Remarks on the OECD/G20 program of work: Profit allocation and minimum taxation

Schreiber, Ulrich

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URN: urn:nbn:de:bsz:180-madoc-533596
Document Type: Working paper
Year of publication: 2020
Place of publication: Mannheim
Publication language: English
Institution: Business School > ABWL u. Betriebswirtschaftliche Steuerlehre (Schreiber 1999-2019)
Subject: 330 Economics
Abstract: The OECD proposes new nexus rules and formula-based allocation of large digital and consumer-oriented MNE’s residual profits to market states where the respective MNEs serve their customers (Pillar One Proposal, POP) combined with a worldwide minimum taxation regime (Pillar Two Proposal, PTP). POP creates a hybrid system of international profit allocation because it comes on top of the traditional arm’s length principle (ALP). The new hybrid system causes the risk of double taxation due to overlapping tax bases. In addition, MNEs have new tax planning opportunities when determining the amount of residual profits in the market states. PTP suggests an internationally agreed effective minimum tax rate combined with a (residence-based) income inclusion rule and a (source-based) undertaxed payment rule. In principle, the income inclusion rule would be sufficient and avoid an otherwise necessary priority rule. Without setting a minimum tax rate, the allocation of MNEs’ profits to market states in effect also establishes a minimum taxation regime. Therefore, waiving POP as well as PTP in favor of a full-fledged formula-based profit allocation scheme is a valid tax policy option. POP and PTP call for an unprecedented level of international tax cooperation. States have to agree on the details of the tax base as well as on the tax rate. Credibility is paramount for such far-reaching international cooperation. Up to now, the OECD has not envisaged an international tax agency, which has the power to establish an effective enforcement procedure. If the OECD fails to establish a long-term international tax agreement, ongoing tax competition may convert the corporate income tax into a pure benefit tax. National tax policy could adapt by placing a higher personal income tax burden on corporate profit distributions to resident shareholders as well as on resident shareholders’ gains from the sale of corporate shares.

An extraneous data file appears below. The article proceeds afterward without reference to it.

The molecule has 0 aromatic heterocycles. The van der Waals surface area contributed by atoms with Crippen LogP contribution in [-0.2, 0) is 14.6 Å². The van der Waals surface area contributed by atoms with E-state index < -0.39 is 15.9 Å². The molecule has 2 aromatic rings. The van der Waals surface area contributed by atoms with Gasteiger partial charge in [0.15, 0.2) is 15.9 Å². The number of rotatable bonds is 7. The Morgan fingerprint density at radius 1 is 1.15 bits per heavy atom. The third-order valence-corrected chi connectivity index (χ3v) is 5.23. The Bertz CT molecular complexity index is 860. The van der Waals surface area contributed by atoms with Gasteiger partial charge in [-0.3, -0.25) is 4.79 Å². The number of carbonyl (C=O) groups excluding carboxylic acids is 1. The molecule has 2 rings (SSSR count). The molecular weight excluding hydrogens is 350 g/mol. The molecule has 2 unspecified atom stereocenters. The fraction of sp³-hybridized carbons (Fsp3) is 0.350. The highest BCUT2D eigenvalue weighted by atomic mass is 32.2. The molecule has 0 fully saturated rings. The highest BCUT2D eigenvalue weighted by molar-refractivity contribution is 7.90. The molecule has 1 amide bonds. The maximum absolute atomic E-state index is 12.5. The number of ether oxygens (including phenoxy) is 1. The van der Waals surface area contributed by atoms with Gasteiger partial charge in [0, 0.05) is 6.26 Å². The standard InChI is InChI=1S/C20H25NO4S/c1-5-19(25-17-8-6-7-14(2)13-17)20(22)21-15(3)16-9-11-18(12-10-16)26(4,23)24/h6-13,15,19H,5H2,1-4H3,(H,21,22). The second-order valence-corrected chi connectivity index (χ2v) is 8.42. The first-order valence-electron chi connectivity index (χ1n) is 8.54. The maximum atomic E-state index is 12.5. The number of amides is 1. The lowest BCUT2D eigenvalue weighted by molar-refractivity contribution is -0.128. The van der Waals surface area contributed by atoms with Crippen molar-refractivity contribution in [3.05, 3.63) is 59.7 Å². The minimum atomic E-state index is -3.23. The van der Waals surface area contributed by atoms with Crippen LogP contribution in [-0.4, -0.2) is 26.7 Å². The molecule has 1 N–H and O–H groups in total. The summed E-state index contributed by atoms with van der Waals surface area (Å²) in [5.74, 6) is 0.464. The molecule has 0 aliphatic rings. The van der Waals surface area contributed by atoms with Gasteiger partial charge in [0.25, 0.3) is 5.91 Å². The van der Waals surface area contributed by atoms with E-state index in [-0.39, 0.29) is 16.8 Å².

Translation of the title: Anmerkungen zum Arbeitsprogramm der OECD/G20: Gewinnzuweisung und Mindestbesteuerung (German)

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